SEC Announces New Cooperation Initiative for Advisers

The SEC’s Division of Enforcement announced a new cooperation initiative addressed to investment advisers who have failed to disclose conflicts arising from the receipt of 12b-1 fees from mutual funds. In essence, the initiative offers advisers who failed to make the proper disclosures significant incentives to self-report, repay investors and resolve the issues in a manner which is reminiscent of Division’s very successful outreach to those involved with municipal offerings – the Municipalities Continuing Disclosure Cooperation Initiative or MCDCI through which 85 firms self-reported in 2016. See Share Class Selection Disclosure Initiative (Feb. 12, 2018).

The Share Class Selection Disclosure Initiative or SCSDI seeks to build on a series of six enforcement actions brought by the Commission in which investment advisers who are also registered broker-dealers, or who worked in conjunction with an affiliated broker-dealer, failed to disclose that they were being paid 12b-1 fees by a mutual fund. Investors were then put into fund shares that were more expensive than others available that did not carry the fees. As the SCDI announcement emphasizes, the actions on which it is based made it clear that disclosure which states there “may” be fees and there “may” be conflicts when there are both are not sufficient – the fees and conflict must be fully disclosed.

The SCSDI, consistent with the Division’s retail investor focus, seeks to leverage the resources of the Enforcement Division by essentially resolving the cases based on self-reporting and using a standard set of terms without conducting the usual investigation. The terms detailed in the announcement (and reflected in a form attached which can be used for self-reporting) are:

Self-report: The adviser must self-report and fully disclose the conduct;

Deadlines: The adviser must make the report on or before June 12, 2018;

Standard terms: The adviser must agree to the standard terms which include: a cease and desist order based on Advisers Act sections 206(2) and 207; paying disgorgement and prejudgment interest to clients involved; agreeing to implement a series of undertakings which include correcting all disclosure documents, moving clients to the lower cost shares, updating the pertinent policies and procedures and notifying clients; and certifying compliance to the Commission; and

No penalty: In return the Commission will agree not to recommend a penalty.

There is no assurance that any associated individuals or other entities involved will not be charted. OCIE will also continue to focus on the question of conflicts and share selection in its inspections, according to the announcement. Any advisers discovered who chose not to participate in the initiative may be named in an enforcement action in which the sanctions will likely be more severe than under the SCSDI.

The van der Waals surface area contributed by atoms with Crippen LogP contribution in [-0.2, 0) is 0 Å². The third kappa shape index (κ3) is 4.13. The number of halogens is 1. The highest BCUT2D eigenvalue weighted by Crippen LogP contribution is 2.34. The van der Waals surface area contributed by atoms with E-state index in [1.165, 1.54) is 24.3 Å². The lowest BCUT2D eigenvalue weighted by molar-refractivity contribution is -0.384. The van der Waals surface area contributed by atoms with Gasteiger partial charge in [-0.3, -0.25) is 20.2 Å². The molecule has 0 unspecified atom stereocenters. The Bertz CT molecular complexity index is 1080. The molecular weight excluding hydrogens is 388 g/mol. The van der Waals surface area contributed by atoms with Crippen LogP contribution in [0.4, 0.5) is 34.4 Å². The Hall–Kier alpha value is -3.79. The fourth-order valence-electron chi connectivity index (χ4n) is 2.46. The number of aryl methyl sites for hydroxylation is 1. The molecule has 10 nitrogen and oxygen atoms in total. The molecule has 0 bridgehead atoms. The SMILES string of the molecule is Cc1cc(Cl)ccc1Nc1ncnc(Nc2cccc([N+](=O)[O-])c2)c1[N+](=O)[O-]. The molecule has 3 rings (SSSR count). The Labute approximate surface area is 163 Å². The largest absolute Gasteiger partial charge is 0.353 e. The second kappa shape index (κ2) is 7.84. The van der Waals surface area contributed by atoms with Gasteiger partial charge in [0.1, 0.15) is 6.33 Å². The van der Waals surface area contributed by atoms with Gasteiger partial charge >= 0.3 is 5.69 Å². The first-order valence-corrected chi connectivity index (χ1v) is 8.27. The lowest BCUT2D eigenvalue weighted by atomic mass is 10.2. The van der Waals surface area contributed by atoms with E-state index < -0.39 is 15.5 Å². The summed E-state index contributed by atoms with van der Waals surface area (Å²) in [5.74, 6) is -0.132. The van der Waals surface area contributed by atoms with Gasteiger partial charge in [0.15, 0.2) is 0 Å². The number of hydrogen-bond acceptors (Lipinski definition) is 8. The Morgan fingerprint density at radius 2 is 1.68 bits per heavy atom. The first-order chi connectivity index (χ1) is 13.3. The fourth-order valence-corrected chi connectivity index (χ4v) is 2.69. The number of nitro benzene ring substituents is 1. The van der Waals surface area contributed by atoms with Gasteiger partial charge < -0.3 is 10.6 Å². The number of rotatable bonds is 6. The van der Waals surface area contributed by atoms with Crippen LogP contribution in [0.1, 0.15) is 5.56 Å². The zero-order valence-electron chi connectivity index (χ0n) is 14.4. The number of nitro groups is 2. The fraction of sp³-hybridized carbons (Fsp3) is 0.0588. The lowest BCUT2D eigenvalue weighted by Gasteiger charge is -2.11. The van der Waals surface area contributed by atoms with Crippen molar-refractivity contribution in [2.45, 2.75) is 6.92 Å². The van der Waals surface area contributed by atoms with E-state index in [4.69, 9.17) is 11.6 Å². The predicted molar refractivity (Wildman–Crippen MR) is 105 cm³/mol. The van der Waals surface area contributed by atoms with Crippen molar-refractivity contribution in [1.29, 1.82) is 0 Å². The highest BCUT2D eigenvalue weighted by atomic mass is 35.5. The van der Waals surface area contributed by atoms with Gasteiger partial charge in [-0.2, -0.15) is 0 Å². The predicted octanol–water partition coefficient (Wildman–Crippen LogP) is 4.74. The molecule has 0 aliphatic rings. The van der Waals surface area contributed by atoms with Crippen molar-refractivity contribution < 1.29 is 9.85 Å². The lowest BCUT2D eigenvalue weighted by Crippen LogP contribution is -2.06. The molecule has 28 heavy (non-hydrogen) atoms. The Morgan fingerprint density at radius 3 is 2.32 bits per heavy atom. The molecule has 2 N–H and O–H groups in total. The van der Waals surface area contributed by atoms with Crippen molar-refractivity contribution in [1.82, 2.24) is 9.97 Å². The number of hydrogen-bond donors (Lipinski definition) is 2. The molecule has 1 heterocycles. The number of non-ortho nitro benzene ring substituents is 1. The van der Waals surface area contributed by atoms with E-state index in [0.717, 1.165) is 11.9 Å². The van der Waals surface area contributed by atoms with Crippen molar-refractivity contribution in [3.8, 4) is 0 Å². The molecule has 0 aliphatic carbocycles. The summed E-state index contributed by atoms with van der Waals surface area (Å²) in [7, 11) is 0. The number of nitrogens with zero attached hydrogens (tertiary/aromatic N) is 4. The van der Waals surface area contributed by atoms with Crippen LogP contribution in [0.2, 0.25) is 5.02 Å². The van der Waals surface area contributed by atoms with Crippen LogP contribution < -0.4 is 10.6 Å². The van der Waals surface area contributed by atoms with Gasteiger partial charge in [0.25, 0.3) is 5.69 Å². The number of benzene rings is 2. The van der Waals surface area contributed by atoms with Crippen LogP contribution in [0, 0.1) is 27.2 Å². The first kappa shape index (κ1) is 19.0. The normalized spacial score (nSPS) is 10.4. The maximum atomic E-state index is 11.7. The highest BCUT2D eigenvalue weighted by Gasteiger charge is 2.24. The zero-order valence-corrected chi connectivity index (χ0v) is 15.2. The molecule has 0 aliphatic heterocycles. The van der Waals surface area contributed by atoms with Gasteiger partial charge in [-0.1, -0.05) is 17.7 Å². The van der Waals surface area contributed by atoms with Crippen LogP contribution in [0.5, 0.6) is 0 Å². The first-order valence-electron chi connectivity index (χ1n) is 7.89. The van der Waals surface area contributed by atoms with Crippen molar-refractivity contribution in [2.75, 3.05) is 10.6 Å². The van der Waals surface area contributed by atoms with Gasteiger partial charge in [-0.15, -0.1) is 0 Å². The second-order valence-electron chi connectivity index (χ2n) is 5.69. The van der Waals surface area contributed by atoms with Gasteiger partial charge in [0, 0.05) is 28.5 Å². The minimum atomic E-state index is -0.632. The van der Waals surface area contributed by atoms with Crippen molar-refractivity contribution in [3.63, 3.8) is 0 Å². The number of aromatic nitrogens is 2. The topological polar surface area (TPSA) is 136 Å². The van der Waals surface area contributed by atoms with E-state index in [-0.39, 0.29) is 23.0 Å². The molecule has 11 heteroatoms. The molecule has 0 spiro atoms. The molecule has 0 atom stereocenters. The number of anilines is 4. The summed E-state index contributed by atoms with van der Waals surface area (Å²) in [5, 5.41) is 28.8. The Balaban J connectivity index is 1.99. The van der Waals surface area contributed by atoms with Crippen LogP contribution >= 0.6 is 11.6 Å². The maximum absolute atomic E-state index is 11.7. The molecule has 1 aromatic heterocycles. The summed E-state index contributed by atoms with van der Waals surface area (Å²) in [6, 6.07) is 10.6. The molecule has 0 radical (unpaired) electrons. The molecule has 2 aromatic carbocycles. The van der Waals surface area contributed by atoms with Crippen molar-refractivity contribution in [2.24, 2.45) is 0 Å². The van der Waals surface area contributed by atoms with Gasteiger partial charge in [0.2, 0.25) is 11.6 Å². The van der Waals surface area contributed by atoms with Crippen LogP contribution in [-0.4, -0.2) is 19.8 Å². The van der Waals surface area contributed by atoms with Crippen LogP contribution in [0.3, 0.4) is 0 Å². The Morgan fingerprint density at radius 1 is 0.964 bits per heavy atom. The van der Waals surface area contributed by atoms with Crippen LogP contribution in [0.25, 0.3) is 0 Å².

The Initiative can be a win-win for the Enforcement Division and the advisers involved. For the advisers it avoids the burdens and costs of an enforcement investigation and insures a guaranteed result which is less severe than what might be expected absent the Initiative. For the SEC it offers the resolution of what could be a series of cases – the MCDCI resulted in 85 self-reporting firms – without the time and expense of an enforcement investigation. Stated differently, it is an effective way to leverage scarce resources and focus on retail investors – two key goals of the program announced by Enforcement in November 2017.

While the proposal is creative, and may prove to be very effective, there is one caveat – the individuals and perhaps affiliated entities involved. By self-reporting the conduct, advisers will be detailing facts that undoubtedly involves individuals and perhaps affiliated entities. As the Initiative makes clear, it does not apply to those individuals and entities. What the adviser gains – certainty and no penalty — could become significant sanctions for individuals at the advisory and/or an affiliate. This is particularly true given the focus on holding individuals accountable.

Finally, while naming individuals and other entities would be inconsistent with five of the cases cited in the announcement on which the initiative is built, one case cited in the announcement did in fact name an individual and another entity as Respondents. Accordingly, naming individuals or entities other than the self-reporting adviser in an enforcement action would be consistent with the Initiative’s terms and past practice. This potential may undercut the effectiveness of what could otherwise be a very effective initiative.

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